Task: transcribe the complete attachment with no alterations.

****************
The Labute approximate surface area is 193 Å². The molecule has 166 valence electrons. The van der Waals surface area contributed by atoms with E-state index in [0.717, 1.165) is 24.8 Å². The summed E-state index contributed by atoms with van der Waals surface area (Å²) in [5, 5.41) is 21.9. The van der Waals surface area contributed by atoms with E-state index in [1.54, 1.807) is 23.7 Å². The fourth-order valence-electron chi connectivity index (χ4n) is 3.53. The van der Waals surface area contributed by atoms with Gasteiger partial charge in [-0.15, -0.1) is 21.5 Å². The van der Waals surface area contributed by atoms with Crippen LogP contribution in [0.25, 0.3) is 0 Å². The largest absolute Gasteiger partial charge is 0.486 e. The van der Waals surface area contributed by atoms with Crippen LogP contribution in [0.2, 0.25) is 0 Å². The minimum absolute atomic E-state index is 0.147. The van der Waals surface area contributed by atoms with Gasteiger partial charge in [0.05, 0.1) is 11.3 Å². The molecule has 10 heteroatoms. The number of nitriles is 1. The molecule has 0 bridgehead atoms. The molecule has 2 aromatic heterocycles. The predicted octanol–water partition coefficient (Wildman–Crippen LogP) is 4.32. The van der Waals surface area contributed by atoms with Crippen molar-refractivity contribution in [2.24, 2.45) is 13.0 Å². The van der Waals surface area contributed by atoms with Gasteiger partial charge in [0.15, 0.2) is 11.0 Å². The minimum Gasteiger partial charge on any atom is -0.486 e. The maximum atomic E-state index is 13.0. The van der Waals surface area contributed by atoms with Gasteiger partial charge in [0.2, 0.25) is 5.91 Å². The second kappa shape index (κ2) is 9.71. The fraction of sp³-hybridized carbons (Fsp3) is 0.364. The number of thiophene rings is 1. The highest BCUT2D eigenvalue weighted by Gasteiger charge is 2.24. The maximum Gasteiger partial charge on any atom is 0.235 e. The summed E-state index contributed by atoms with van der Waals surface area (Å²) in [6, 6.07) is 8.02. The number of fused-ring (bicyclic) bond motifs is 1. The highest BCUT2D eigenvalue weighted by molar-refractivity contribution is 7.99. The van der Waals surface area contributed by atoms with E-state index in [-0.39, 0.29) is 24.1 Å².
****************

The Labute approximate surface area is 193 Å². The molecule has 166 valence electrons. The van der Waals surface area contributed by atoms with E-state index in [0.717, 1.165) is 24.8 Å². The summed E-state index contributed by atoms with van der Waals surface area (Å²) in [5, 5.41) is 21.9. The van der Waals surface area contributed by atoms with E-state index in [1.54, 1.807) is 23.7 Å². The fourth-order valence-electron chi connectivity index (χ4n) is 3.53. The van der Waals surface area contributed by atoms with Gasteiger partial charge in [-0.15, -0.1) is 21.5 Å². The van der Waals surface area contributed by atoms with Crippen LogP contribution in [0.25, 0.3) is 0 Å². The largest absolute Gasteiger partial charge is 0.486 e. The van der Waals surface area contributed by atoms with Crippen LogP contribution in [0.2, 0.25) is 0 Å². The minimum absolute atomic E-state index is 0.147. The van der Waals surface area contributed by atoms with Gasteiger partial charge in [0.05, 0.1) is 11.3 Å². The molecule has 10 heteroatoms. The number of nitriles is 1. The molecule has 0 bridgehead atoms. The molecule has 2 aromatic heterocycles. The predicted octanol–water partition coefficient (Wildman–Crippen LogP) is 4.32. The van der Waals surface area contributed by atoms with Crippen molar-refractivity contribution in [2.24, 2.45) is 13.0 Å². The van der Waals surface area contributed by atoms with Gasteiger partial charge in [0.15, 0.2) is 11.0 Å². The minimum Gasteiger partial charge on any atom is -0.486 e. The maximum atomic E-state index is 13.0. The van der Waals surface area contributed by atoms with Gasteiger partial charge in [0.2, 0.25) is 5.91 Å². The second kappa shape index (κ2) is 9.71. The fraction of sp³-hybridized carbons (Fsp3) is 0.364. The number of thiophene rings is 1. The highest BCUT2D eigenvalue weighted by Gasteiger charge is 2.24. The maximum Gasteiger partial charge on any atom is 0.235 e. The summed E-state index contributed by atoms with van der Waals surface area (Å²) in [6, 6.07) is 8.02. The number of fused-ring (bicyclic) bond motifs is 1. The highest BCUT2D eigenvalue weighted by molar-refractivity contribution is 7.99. The van der Waals surface area contributed by atoms with E-state index in [-0.39, 0.29) is 24.1 Å².